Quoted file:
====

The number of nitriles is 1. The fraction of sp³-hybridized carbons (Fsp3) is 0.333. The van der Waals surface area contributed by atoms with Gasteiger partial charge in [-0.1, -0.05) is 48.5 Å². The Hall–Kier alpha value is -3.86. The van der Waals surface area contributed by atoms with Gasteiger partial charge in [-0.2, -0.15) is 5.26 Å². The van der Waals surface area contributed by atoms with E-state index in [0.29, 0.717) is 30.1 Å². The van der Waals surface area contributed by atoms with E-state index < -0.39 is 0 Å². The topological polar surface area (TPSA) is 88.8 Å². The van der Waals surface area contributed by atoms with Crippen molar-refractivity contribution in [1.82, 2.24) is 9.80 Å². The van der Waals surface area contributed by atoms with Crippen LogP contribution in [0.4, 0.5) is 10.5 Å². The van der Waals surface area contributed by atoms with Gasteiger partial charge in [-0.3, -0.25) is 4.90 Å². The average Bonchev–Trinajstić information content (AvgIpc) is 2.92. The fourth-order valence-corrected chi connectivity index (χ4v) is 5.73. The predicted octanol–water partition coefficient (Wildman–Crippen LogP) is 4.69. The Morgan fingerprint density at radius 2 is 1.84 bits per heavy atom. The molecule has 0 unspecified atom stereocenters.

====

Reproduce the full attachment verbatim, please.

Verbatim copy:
The number of nitriles is 1. The fraction of sp³-hybridized carbons (Fsp3) is 0.333. The van der Waals surface area contributed by atoms with Gasteiger partial charge in [-0.1, -0.05) is 48.5 Å². The Hall–Kier alpha value is -3.86. The van der Waals surface area contributed by atoms with Gasteiger partial charge in [-0.2, -0.15) is 5.26 Å². The van der Waals surface area contributed by atoms with E-state index in [0.29, 0.717) is 30.1 Å². The van der Waals surface area contributed by atoms with E-state index < -0.39 is 0 Å². The topological polar surface area (TPSA) is 88.8 Å². The van der Waals surface area contributed by atoms with Crippen molar-refractivity contribution in [1.82, 2.24) is 9.80 Å². The van der Waals surface area contributed by atoms with Crippen LogP contribution in [0.4, 0.5) is 10.5 Å². The van der Waals surface area contributed by atoms with Gasteiger partial charge in [-0.3, -0.25) is 4.90 Å². The average Bonchev–Trinajstić information content (AvgIpc) is 2.92. The fourth-order valence-corrected chi connectivity index (χ4v) is 5.73. The predicted octanol–water partition coefficient (Wildman–Crippen LogP) is 4.69. The Morgan fingerprint density at radius 2 is 1.84 bits per heavy atom. The molecule has 0 unspecified atom stereocenters.